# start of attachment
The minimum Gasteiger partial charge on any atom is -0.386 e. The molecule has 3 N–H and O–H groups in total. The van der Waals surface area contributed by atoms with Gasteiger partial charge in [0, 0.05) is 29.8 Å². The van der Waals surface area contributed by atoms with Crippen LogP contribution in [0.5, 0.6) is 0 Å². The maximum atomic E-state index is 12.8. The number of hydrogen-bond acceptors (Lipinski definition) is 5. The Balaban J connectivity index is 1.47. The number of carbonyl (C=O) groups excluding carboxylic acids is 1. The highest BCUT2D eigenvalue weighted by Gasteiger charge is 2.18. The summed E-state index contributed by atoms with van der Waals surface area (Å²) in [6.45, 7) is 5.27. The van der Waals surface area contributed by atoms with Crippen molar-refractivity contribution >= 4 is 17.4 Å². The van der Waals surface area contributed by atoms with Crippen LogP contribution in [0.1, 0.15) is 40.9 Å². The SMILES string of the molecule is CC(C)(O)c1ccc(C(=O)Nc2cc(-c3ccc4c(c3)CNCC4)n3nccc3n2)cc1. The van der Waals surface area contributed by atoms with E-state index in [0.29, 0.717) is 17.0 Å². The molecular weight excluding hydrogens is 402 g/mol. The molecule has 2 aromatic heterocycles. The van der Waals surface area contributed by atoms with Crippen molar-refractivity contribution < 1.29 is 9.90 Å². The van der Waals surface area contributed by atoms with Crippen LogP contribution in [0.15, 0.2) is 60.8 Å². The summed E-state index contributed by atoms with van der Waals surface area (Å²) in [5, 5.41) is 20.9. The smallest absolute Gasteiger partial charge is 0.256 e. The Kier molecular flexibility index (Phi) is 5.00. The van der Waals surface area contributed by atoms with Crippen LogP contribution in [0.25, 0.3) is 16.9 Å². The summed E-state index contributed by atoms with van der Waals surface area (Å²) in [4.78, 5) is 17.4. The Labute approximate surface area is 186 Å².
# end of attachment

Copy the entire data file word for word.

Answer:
The minimum Gasteiger partial charge on any atom is -0.386 e. The molecule has 3 N–H and O–H groups in total. The van der Waals surface area contributed by atoms with Gasteiger partial charge in [0, 0.05) is 29.8 Å². The van der Waals surface area contributed by atoms with Crippen LogP contribution in [0.5, 0.6) is 0 Å². The maximum atomic E-state index is 12.8. The number of hydrogen-bond acceptors (Lipinski definition) is 5. The Balaban J connectivity index is 1.47. The number of carbonyl (C=O) groups excluding carboxylic acids is 1. The highest BCUT2D eigenvalue weighted by Gasteiger charge is 2.18. The summed E-state index contributed by atoms with van der Waals surface area (Å²) in [6.45, 7) is 5.27. The van der Waals surface area contributed by atoms with Crippen molar-refractivity contribution >= 4 is 17.4 Å². The van der Waals surface area contributed by atoms with Crippen LogP contribution in [0.1, 0.15) is 40.9 Å². The SMILES string of the molecule is CC(C)(O)c1ccc(C(=O)Nc2cc(-c3ccc4c(c3)CNCC4)n3nccc3n2)cc1. The van der Waals surface area contributed by atoms with E-state index in [0.29, 0.717) is 17.0 Å². The molecular weight excluding hydrogens is 402 g/mol. The molecule has 2 aromatic heterocycles. The van der Waals surface area contributed by atoms with Crippen molar-refractivity contribution < 1.29 is 9.90 Å². The van der Waals surface area contributed by atoms with Crippen LogP contribution in [0.15, 0.2) is 60.8 Å². The summed E-state index contributed by atoms with van der Waals surface area (Å²) in [5, 5.41) is 20.9. The smallest absolute Gasteiger partial charge is 0.256 e. The Kier molecular flexibility index (Phi) is 5.00. The van der Waals surface area contributed by atoms with Crippen LogP contribution in [0.25, 0.3) is 16.9 Å². The summed E-state index contributed by atoms with van der Waals surface area (Å²) in [4.78, 5) is 17.4. The Labute approximate surface area is 186 Å².